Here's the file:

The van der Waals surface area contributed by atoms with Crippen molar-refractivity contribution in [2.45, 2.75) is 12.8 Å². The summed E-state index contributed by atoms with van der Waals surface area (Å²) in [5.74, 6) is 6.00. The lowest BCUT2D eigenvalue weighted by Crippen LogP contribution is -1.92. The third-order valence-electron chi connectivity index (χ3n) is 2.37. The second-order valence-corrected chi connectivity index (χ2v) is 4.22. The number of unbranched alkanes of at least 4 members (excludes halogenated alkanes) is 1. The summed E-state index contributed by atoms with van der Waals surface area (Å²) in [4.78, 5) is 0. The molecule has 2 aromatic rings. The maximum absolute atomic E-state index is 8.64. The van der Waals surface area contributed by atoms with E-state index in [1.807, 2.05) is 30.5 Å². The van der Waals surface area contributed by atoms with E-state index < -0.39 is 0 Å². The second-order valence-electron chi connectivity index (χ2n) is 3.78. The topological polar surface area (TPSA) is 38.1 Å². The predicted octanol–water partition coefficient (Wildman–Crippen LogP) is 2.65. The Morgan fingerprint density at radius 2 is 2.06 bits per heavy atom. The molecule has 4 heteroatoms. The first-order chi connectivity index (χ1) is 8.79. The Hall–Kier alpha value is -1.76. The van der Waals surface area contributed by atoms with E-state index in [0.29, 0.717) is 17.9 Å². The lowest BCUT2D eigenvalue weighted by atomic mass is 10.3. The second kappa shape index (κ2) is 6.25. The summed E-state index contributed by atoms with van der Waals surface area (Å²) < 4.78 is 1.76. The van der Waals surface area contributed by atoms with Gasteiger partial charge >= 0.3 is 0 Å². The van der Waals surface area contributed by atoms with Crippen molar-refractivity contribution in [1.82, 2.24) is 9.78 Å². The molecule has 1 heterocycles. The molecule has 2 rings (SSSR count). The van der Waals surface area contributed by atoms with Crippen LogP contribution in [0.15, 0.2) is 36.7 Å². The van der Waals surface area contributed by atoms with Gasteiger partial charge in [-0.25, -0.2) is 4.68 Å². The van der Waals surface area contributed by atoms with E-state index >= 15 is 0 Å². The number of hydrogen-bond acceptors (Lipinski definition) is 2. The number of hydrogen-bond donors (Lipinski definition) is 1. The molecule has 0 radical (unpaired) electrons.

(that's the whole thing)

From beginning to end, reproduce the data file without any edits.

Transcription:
The van der Waals surface area contributed by atoms with Crippen molar-refractivity contribution in [2.45, 2.75) is 12.8 Å². The summed E-state index contributed by atoms with van der Waals surface area (Å²) in [5.74, 6) is 6.00. The lowest BCUT2D eigenvalue weighted by Crippen LogP contribution is -1.92. The third-order valence-electron chi connectivity index (χ3n) is 2.37. The second-order valence-corrected chi connectivity index (χ2v) is 4.22. The number of unbranched alkanes of at least 4 members (excludes halogenated alkanes) is 1. The summed E-state index contributed by atoms with van der Waals surface area (Å²) in [4.78, 5) is 0. The molecule has 2 aromatic rings. The maximum absolute atomic E-state index is 8.64. The van der Waals surface area contributed by atoms with E-state index in [1.807, 2.05) is 30.5 Å². The van der Waals surface area contributed by atoms with E-state index < -0.39 is 0 Å². The second-order valence-electron chi connectivity index (χ2n) is 3.78. The topological polar surface area (TPSA) is 38.1 Å². The predicted octanol–water partition coefficient (Wildman–Crippen LogP) is 2.65. The Morgan fingerprint density at radius 2 is 2.06 bits per heavy atom. The molecule has 4 heteroatoms. The first-order chi connectivity index (χ1) is 8.79. The Hall–Kier alpha value is -1.76. The van der Waals surface area contributed by atoms with E-state index in [0.29, 0.717) is 17.9 Å². The lowest BCUT2D eigenvalue weighted by atomic mass is 10.3. The second kappa shape index (κ2) is 6.25. The summed E-state index contributed by atoms with van der Waals surface area (Å²) < 4.78 is 1.76. The van der Waals surface area contributed by atoms with Gasteiger partial charge >= 0.3 is 0 Å². The van der Waals surface area contributed by atoms with Crippen molar-refractivity contribution in [1.82, 2.24) is 9.78 Å². The molecule has 1 heterocycles. The molecule has 2 rings (SSSR count). The van der Waals surface area contributed by atoms with Crippen LogP contribution in [0.15, 0.2) is 36.7 Å². The van der Waals surface area contributed by atoms with Gasteiger partial charge in [-0.25, -0.2) is 4.68 Å². The van der Waals surface area contributed by atoms with E-state index >= 15 is 0 Å². The number of hydrogen-bond acceptors (Lipinski definition) is 2. The number of hydrogen-bond donors (Lipinski definition) is 1. The molecule has 0 radical (unpaired) electrons.